As big tech companies are in a fierce race with each other to build generative AI tools, they are being cautious about giving their secrets away. In a move to prevent any of its data from ending up with competitors, Apple has restricted internal use of tools like OpenAI’s ChatGPT and Microsoft-owned GitHub’s Copilot, a new report says.
According to The Wall Street Journal, Apple is worried about its confidential data ending up with developers who trained the models on user data. Notably, OpenAI launched the official ChatGPT app on iOS Thursday. Separately, Bloomberg reporter Mark Gurman tweeted that the chatbot has been on the list of restricted software at Apple for months.
I believe ChatGPT has been banned/on the list of restricted software at Apple for months. Obviously the release of ChatGPT on iOS today again makes this relevant.
— Mark Gurman (@markgurman) May 19, 2023
In May, Samsung also banned employees from using generative AI tools like ChatGPT after reportedly registering three separate incidents of them feeding proprietary company data to the chatbot.
Other organizations including banks like Bank of America, Citi, Deutsche Bank, Goldman Sachs, Wells Fargo, JPMorgan, Walmart and telecom giant Verizon have also restricted their staff from accessing ChatGPT.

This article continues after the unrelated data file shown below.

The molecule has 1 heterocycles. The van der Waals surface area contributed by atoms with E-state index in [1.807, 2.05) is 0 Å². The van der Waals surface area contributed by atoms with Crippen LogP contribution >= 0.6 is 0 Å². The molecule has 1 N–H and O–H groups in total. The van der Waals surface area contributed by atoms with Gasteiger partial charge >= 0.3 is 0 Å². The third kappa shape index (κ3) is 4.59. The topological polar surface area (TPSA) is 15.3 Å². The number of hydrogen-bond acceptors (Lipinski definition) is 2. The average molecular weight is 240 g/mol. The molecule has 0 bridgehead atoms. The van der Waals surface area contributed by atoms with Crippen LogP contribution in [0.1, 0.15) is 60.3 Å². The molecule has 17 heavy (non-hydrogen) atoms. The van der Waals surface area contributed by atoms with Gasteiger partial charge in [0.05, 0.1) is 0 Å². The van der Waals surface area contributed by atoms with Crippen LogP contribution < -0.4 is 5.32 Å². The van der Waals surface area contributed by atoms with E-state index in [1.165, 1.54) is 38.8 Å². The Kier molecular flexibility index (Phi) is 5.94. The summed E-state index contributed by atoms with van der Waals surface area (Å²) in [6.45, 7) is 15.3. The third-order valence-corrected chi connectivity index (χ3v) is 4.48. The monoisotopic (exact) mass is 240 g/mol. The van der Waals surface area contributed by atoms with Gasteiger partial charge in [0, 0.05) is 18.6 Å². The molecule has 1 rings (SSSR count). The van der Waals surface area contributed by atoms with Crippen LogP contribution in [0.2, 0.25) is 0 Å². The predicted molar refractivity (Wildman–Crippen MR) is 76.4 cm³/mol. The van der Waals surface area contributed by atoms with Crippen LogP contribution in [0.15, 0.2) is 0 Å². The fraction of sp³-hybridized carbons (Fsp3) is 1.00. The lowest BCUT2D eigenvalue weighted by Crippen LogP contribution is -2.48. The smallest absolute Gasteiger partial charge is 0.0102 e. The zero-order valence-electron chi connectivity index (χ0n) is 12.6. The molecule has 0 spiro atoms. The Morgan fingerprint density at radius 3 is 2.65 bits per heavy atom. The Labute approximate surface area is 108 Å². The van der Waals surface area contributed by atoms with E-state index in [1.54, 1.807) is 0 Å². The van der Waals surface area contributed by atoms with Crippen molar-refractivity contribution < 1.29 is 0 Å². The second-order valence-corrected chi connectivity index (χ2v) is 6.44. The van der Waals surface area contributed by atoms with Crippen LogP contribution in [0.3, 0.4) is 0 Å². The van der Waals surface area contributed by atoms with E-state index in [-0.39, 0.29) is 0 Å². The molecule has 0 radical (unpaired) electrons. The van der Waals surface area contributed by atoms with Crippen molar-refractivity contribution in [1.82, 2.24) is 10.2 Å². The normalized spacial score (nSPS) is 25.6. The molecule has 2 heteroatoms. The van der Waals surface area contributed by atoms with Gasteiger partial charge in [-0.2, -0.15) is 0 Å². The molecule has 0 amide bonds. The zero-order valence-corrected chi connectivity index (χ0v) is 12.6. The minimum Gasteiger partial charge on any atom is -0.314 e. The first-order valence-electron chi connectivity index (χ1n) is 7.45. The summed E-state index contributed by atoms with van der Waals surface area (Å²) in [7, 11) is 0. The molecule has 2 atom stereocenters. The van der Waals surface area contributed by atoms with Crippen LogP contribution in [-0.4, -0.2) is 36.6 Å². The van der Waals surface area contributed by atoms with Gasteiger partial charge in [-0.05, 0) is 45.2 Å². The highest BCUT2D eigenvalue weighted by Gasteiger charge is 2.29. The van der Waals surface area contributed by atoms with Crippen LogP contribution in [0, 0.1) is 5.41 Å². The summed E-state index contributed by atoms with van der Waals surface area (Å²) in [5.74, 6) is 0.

The WSJ report noted that Apple is developing its own generative AI models but didn’t expand on what they may be used for. Recent job listings point to Apple being on the hunt for generative AI talent, however. In March, The New York Times reported that multiple teams at Apple, including the one working on Siri, are experimenting with language-generating AI.
Apple dabbled with generative AI itself when it released AI-powered book narrations in January. Given that AI was the core theme of the just-concluded Google I/O developer conference, all eyes will be on Apple to make some AI-related announcements during its upcoming Worldwide Developer Conference (WWDC) next month.